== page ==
Commercial failures began in New York about April 1. By April 8 nearly one hundred failures had occurred in that cityfive of foreign and exchange brokers, thirty of dry-goods jobbers, sixteen of commission houses, twenty-eight of real-estate speculators, eight of stock-brokers, and several others. Three days later the failures had reached one hundred and twenty-eight. Provisions, wages, rents, everything, as the New York Herald on that day announced, were coming down. Within a few days more the failures were too numerous to be specially noticed; and before the end of the month the rest of the country was in a like condition. The prostration in the newer cotton States was peculiarly complete. Their staple was now down to ten cents a pound; within a year it had been worth twenty. All other staples fell enormously in price. . . .
When Congress assembled, the country had cried itself, if not to sleep, at least to seeming quiet. The sun had not ceased to rise and set. Altho merchants and bankers were prostrate with anxiety or even in irremediable ruin; altho thousands of clerks and laborers were out of employment or earning absurdly low wagesfor near New York hundreds of laborers were rejected who applied for work at four dollars a month and board; altho honest frontiersmen found themselves hopelessly isolated in a wildernessfor the frontier had suddenly shrunk far behind themstill the harvest had been good, the masses of men had been at work, and economy had prevailed. The desperation was over. But there was a profound melancholy, from which a recovery was to come only too soon to be lasting. . . .
Another year, Van Buren now hoped, would bring a complete recovery from the blow of 1837. But the autumn of 1839 had also brought a blast, to grow more and more chilling and disastrous. In the early fall the Bank of the United States agreed to loan Pennsylvania $2,000,000; and for the loan obtained the privilege of issuing $5 notes, having before been restricted to notes of $20 and upward. "Thus has the Van Buren State of Pennsylvania," it was boasted, "enabled the banks to overcome the reckless system of a Van Buren national administration." The price of cotton, which had risen to 16 cents a pound, fell in the summer of 1839, and in 1840 touched as low a point as 5 cents. In the Northwest many banks had not yet resumed since 1837. To avoid execution sales it was said that two hundred plantations had been abandoned and their slaves taken to Texas. The sheriff, instead of the ancient return, nulla bona, was said, in the grim sport of the frontier, to indorse on the fruitless writs "G. T.," meaning "Gone to Texas."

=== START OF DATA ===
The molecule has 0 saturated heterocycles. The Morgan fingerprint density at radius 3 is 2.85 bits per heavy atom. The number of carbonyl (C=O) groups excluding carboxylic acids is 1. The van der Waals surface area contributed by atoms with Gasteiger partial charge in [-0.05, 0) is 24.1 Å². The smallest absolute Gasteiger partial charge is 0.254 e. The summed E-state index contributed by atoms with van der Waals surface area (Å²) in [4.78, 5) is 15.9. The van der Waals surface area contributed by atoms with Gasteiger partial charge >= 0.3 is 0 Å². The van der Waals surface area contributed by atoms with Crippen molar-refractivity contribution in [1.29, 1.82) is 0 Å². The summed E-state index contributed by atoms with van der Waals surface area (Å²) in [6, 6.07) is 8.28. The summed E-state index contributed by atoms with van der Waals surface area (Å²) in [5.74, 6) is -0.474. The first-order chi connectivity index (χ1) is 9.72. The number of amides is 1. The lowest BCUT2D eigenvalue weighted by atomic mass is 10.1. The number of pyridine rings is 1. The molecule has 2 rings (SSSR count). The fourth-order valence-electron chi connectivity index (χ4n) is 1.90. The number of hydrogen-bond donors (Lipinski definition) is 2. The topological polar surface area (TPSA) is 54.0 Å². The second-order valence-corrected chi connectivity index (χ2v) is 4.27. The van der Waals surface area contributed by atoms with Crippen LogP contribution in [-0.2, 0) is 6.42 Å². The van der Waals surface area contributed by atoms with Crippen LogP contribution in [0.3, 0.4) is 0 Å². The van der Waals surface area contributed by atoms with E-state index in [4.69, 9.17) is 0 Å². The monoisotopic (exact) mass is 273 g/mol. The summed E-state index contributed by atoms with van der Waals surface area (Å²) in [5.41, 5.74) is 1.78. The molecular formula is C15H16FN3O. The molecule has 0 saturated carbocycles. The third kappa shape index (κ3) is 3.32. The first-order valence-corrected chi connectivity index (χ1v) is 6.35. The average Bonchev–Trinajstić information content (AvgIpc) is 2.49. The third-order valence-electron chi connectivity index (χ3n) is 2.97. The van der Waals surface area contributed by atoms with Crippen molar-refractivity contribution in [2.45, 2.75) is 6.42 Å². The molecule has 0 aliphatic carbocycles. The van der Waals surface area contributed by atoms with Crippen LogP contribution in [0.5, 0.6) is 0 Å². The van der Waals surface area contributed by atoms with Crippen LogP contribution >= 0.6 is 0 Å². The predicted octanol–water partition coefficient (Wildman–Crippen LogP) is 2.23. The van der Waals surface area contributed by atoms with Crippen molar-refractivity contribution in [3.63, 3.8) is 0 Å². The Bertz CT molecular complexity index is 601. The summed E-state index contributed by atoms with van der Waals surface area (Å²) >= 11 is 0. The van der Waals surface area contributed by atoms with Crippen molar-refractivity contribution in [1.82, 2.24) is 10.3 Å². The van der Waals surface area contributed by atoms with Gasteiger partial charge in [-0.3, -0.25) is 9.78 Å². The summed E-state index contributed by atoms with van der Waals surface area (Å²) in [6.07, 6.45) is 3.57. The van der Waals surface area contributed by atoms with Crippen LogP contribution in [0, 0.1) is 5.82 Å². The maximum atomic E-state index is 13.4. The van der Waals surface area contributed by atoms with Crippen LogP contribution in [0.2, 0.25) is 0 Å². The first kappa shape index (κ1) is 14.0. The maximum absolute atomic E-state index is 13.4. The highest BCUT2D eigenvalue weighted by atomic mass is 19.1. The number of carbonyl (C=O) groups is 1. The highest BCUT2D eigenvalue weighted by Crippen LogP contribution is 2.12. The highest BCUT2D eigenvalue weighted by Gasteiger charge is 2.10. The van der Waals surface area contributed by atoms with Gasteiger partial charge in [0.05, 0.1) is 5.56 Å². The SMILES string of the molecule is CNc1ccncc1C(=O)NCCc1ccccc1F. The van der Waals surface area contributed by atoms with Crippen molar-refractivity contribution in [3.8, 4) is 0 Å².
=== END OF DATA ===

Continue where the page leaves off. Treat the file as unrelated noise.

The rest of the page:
A money stringency again appeared in England, in 1839. Its exportation of goods and money to America had again become enormous. The customs duties collected in 1839 were over $23,000,000, and about the same as they had been in 1836, having fallen in 1837 to $11,000,000, and afterward in 1840 falling to $13,000,000. Speculation revived, the land sales exceeding $7,000,000 in 1839, while they had been $3,700,000 in 1838, and afterward fell to $3,000,000 in 1840. Under the pressure from England the Bank of the United States sank with a crash. . . .
Altho the excitement of 1839 did not equal that of 1837, there was a duller and completer despondency. It was at last known that the recuperative power of even our own proud and bounding country had limits. Years were yet necessary to a recovery.
1 From Shepard's "Life of Martin Van Buren." By permission of, and by arrangement with, the authorized publishers, Houghton, Mifflin Company. Copyright 1888-1899. Mr. Shepard was an eminent lawyer in New York, and an unsuccessful Democratic candidate for Mayor. He died in 1911, after having been an unsuccessful candidate for United States Senator.